The altar piece which once stood in Beauchief Abbey depicting the murder of St Thomas a Becket

The Premonstratensian order was founded in 1120 at Prémontré in France. Its members were canons (popularly known as White Canons) rather than monks. Usually, between 12 and 15 of them lived at the Abbey, but as ordained priests they also worked in local communities, some taking charge of nearby churches. FitzRanulph granted the churches of Norton, Alfreton, Wymeswold, and Adwalton to the Abbey, and a further grant of Dronfield church was made in 1399. In addition, the Abbey owned a number of outlying farms or “granges” as well as four or five mills and a smithy on the Sheaf.

Records of the lands held by the Abbey were copied by the canons into a book known as the "Cartulary". This book, in its original binding, is held in the Archives of Sheffield City Council. It has recently been transliterated and edited by David Hey, Lisa Liddy, and David Luscombe, under the title “A monastic community in local society: the Beauchief Abbey cartulary” (Cambridge University Press, 2011: The Beauchief Abbey Cartulary) so it is accessible to all.

Henry VIII’sDissolution of the Monasteries saw an end to medieval church life at the Abbey, and on 4 February 1537 it was surrendered to Thomas Cromwell’s commissioners, “without giving any trouble or opposition.


Carved head of a monk from Beauchief Abbey

Sir Nicholas Strelley, then Lord of Ecclesall, bought the Abbey and all the land in the Liberty of Beauchief for £223. In 1648 the land came by marriage into the possession of the Pegge family. Following the Dissolution, the church fell into disrepair, but it seems (on the basis of excavations conducted in the 1920’s) that some of the other buildings, including the chapter house and the refectory, continued to be used, the first as a lumber store and wine cellar the second as a residence. At least from 1667 onwards, however, much of the stone was used for the building of Beauchief Hall, which became the residence of Edward Pegge in 1671. At about this time or later, the nave of the church and the tower were at least partially restored to make a chapel for the landowners, as can be seen today in the surviving box pews, coats of arms, and carved stone memorials. Nathaniel Baxter was appointed the first chaplain in 1662, and the gravestones on the floor of the chapel include two by the altar which are dated 1659 and 1660. This suggests that the chapel had started functioning by that time, although Tony Smith argues that it did not assume its present form until the middle of the 18th century. Nikolaus Pevsner (“Yorkshire: the West Riding”, 1967) memorably called the whole ensemble an “incongruous but very attractive combination” of different elements.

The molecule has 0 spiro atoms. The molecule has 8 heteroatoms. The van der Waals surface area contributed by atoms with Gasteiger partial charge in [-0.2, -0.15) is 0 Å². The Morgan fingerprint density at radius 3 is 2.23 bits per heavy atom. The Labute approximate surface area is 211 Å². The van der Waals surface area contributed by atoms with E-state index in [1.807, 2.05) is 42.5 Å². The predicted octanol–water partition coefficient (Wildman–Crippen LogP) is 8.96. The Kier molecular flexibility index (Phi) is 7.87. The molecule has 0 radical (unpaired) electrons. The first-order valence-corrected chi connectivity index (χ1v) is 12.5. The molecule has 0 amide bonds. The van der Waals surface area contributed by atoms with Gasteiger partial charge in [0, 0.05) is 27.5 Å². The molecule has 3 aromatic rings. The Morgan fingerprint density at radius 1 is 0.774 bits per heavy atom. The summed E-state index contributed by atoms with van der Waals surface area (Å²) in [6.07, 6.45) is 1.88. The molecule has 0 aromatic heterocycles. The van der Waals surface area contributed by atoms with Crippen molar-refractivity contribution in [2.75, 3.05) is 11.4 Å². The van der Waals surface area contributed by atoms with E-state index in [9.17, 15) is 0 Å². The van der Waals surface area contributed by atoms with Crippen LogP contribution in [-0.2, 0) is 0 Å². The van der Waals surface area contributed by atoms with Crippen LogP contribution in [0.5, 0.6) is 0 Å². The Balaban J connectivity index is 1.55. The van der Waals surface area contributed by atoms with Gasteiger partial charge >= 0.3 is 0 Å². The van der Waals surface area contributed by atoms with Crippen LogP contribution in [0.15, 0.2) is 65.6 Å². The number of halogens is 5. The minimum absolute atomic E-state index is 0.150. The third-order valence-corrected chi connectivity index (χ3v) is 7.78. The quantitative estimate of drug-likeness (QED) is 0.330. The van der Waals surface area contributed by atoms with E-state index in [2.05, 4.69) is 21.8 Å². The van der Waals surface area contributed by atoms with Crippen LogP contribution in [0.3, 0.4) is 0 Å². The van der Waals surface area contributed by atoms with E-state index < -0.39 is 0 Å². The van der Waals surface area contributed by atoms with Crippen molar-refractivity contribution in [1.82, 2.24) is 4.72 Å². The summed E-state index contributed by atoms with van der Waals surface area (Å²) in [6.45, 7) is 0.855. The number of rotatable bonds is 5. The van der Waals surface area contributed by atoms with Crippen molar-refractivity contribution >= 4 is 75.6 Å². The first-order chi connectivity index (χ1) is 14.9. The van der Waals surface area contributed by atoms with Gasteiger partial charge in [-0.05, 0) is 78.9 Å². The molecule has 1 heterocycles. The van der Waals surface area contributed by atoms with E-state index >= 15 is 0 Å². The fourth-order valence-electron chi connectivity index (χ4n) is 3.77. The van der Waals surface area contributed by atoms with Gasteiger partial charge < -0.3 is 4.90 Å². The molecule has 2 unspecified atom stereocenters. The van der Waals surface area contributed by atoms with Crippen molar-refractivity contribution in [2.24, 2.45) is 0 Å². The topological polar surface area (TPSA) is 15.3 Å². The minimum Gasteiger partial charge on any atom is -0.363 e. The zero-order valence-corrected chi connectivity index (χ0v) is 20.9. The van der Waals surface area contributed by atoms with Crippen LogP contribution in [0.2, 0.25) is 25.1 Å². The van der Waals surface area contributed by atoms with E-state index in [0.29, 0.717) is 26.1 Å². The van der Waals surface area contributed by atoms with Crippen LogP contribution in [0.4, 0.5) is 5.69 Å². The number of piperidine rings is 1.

Old Picture of the Abbey

The Pegge family continued to own Beauchief Hall and the Abbey until 1922, when they were sold respectively to Major Wilson and to Mr. Frank Crawshaw. In 1931 he sold the land occupied today by Beauchief Golf Course to the Sheffield Corporation. At the same time Mr. Crawshaw offered the Abbey, adjacent cottages, graveyard and Abbey grounds as a gift to the Corporation, for the Citizens of Sheffield, on certain conditions which, after modification, were accepted. The Abbey was declared to be a scheduled monument in 1957 but it remains in the ownership of the Council.


The Beauchief Abbey Cartulary

Full details concerning the history of “Beauchief Abbey and Beauchief Hall” are contained in a CD made by Tony Smith in 2004, which is available for purchase.

Church services continue at the Abbey to this day. The Abbey receives visits from groups and individuals on a regular basis. If you'd like to arrange a group visit to learn more about the Abbey's heritage and the life of the church please get into contact with us today.

Images courtesy of Pictures Sheffield